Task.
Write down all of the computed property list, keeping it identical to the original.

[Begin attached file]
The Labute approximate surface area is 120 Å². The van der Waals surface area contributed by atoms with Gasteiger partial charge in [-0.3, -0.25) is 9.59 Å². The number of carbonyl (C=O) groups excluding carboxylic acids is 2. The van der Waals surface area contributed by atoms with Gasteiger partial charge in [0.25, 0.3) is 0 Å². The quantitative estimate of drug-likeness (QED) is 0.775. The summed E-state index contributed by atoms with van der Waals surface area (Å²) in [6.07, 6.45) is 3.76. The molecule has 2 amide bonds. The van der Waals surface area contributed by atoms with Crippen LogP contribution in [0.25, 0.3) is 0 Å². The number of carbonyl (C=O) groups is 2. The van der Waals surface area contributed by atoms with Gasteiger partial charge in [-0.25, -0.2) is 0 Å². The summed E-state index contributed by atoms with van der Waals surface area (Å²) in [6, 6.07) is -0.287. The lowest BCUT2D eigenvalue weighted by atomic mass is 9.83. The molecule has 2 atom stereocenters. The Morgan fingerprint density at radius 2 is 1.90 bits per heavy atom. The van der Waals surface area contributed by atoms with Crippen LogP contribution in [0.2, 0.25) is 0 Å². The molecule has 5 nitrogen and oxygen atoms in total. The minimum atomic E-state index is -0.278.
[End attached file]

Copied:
The Labute approximate surface area is 120 Å². The van der Waals surface area contributed by atoms with Gasteiger partial charge in [-0.3, -0.25) is 9.59 Å². The number of carbonyl (C=O) groups excluding carboxylic acids is 2. The van der Waals surface area contributed by atoms with Gasteiger partial charge in [0.25, 0.3) is 0 Å². The quantitative estimate of drug-likeness (QED) is 0.775. The summed E-state index contributed by atoms with van der Waals surface area (Å²) in [6.07, 6.45) is 3.76. The molecule has 2 amide bonds. The van der Waals surface area contributed by atoms with Crippen LogP contribution in [0.25, 0.3) is 0 Å². The number of carbonyl (C=O) groups is 2. The van der Waals surface area contributed by atoms with Gasteiger partial charge in [-0.25, -0.2) is 0 Å². The summed E-state index contributed by atoms with van der Waals surface area (Å²) in [6, 6.07) is -0.287. The lowest BCUT2D eigenvalue weighted by atomic mass is 9.83. The molecule has 2 atom stereocenters. The Morgan fingerprint density at radius 2 is 1.90 bits per heavy atom. The van der Waals surface area contributed by atoms with Crippen LogP contribution in [0.2, 0.25) is 0 Å². The molecule has 5 nitrogen and oxygen atoms in total. The minimum atomic E-state index is -0.278.